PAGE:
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Kodak Zx1 review: Kodak Zx1

Kodak's rugged portable video camera will appeal to outdoor shooters, once they get over the unit's strange controls.

Alex Kidman
Alex Kidman is a freelance word writing machine masquerading as a person, a disguise he's managed for over fifteen years now, including a three year stint at ZDNet/CNET Australia. He likes cats, retro gaming and terrible puns.
Alex Kidman
4 min read

Design

If the early models of Motorola's RAZR and Nokia's mobile phone handsets were to engage in some kind of illicit affair, and somehow work out the differences between their competing interfaces, the mutant child that they'd come up with would look a lot like Kodak's Zx1 pocket video camera. The controls all lie on the face of the Zx1 and lack a lot of differentiation, but are clearly of the RAZR school of thought, while the body is just chunky in the classic Nokia candybar style. The Zx1 will fit in a pocket, it's true, but it'll take up the whole pocket, and in certain sleeker clothing you might look like you had some kind of hip-based tumour problem.

7.1

Kodak Zx1

The Good

Choice of recording modes. HDMI output. Uses AA batteries. Rugged design.

The Bad

Digital zoom is laughably bad. Uses AA batteries. Controls are poorly labelled. No real on-board storage.

The Bottom Line

Kodak's rugged portable video camera will appeal to outdoor shooters, once they get over the unit's strange controls.

Our review sample came in a bright "pink rose" hue, but the colour isn't the interesting part of the Zx1's design. It's the deliberate decision Kodak's designers have made to make this an outdoor camera, from the solid body to the heavy rubber flaps that hide the output sockets and SDHC card slots. They're not totally waterproof, but they're certainly water resistant and moderately shockproof, making the Zx1 — at least from a design perspective — a good choice for active video shooters.

One unusual design decision that Kodak's taken with the Zx1 is the use of AA batteries. On the one hand, the use of AA makes the Zx1 a lot bulkier than it would otherwise need to be, and the supplied charger is exceptionally slow to build up juice. On the other hand, AA batteries are the very definition of ubiquitous, so if you do run out of power while you're out and about, chances are a cheap pair of AAs are never that far away.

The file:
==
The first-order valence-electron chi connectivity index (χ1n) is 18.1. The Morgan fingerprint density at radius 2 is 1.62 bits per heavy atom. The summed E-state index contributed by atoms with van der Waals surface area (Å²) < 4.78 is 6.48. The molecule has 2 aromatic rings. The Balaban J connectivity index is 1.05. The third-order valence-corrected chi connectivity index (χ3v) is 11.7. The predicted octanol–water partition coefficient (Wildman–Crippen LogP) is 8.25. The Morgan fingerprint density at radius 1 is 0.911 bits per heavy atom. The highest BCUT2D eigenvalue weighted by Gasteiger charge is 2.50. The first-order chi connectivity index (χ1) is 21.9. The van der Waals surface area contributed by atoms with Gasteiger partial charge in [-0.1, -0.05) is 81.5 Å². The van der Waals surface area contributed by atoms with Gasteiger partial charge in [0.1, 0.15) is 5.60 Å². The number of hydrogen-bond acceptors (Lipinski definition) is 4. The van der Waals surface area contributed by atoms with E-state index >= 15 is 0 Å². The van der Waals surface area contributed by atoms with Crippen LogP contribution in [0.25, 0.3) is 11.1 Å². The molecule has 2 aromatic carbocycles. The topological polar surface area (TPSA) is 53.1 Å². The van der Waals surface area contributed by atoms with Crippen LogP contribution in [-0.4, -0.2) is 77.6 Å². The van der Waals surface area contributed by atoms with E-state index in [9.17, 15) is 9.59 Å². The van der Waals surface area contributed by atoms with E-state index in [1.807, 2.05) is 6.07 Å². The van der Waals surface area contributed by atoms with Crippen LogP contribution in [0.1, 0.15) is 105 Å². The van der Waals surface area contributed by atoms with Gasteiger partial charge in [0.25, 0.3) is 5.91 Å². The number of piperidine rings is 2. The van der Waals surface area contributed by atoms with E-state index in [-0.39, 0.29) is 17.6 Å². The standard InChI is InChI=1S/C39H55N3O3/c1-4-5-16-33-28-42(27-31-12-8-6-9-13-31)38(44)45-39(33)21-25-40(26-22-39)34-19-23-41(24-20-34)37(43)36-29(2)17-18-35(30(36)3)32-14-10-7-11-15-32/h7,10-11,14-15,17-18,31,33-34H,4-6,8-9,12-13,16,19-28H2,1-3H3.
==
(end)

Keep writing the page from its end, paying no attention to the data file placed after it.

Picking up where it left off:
Features

The Zx1 has a 1.6-megapixel CMOS sensor capable of video shooting in three modes. HD equates to a 16:9, 720p video at 30 frames per second, while HD60 offers 60fps, albeit with obvious and steep data costs. If you're just shooting for the lower-quality web, a VGA (640x480, 30fps) mode is also available, as is a largely pointless 3-megapixel still shooting option.

There's one startling omission from the Zx1, and that's in the form of internal storage. The Zx1 has 128MB of internal memory, but only 30MB is available for actual storage. At 720p 60fps, you'll just about start shooting when you have to jarringly stop. No SDHC card is included in the box, so realistically you've got to add the cost of a decent capacity SDHC card to the Zx1's asking price.

Getting your video off the Zx1 can be achieved with the supplied Arcsoft MediaImpression software (Windows only) direct to a PC, or straight out to a display screen via the HDMI port on the side of the Zx1. The MediaImpression software will export straight out to YouTube if you fancy your odds of being the next five-second internet sensation.

Performance

One thing you're not going to be able to do with the Zx1 is easily hand it to a new user and get them to start shooting. While the record button is right in the middle of the Zx1 and pretty obvious, other controls are poorly labelled. As an example, the "delete" button sits right above the "stop" button, with only a tiny symbol that vaguely looks like a trash can — but also looks a lot like a stop button — above the delete to differentiate it. We could pretty easily see Auntie Beryl deleting the wedding video by accident with the Zx1 if it were handed to her, and that's not really an indictment of Auntie Beryl.

Once you do understand the controls, you can get to shooting, and here there's good and bad news. The Zx1's basic performance under most conditions is pretty good, but not great, and certainly not up to the kind of quality you'd get out of a proper camcorder, even at the budget end. There's no optical zoom, which isn't surprising given the Zx1's form factor, but the 2x digital zoom is laughably awful, with a juddery motion that forces you to use a more classically refined zooming methodology, otherwise known as getting closer to the object you wish to film. You may wish to do this regardless, as the in-built microphone is quite average. The size of the Zx1 means it's tough to keep still, which makes video wobbly, and the side orientation of the tripod socket means you'll have to do some tripod fiddling if you're using a smaller tripod to avoid it tipping over.

Conclusion

There's certainly a market for the Zx1 if you want to do a lot of outdoor shooting and need a compact video camera that's solid enough to survive a few knocks and bumps. It will take you time to learn the controls — and you will sometimes curse them — but at the asking price, we reckon it's a fair but not spectacular value.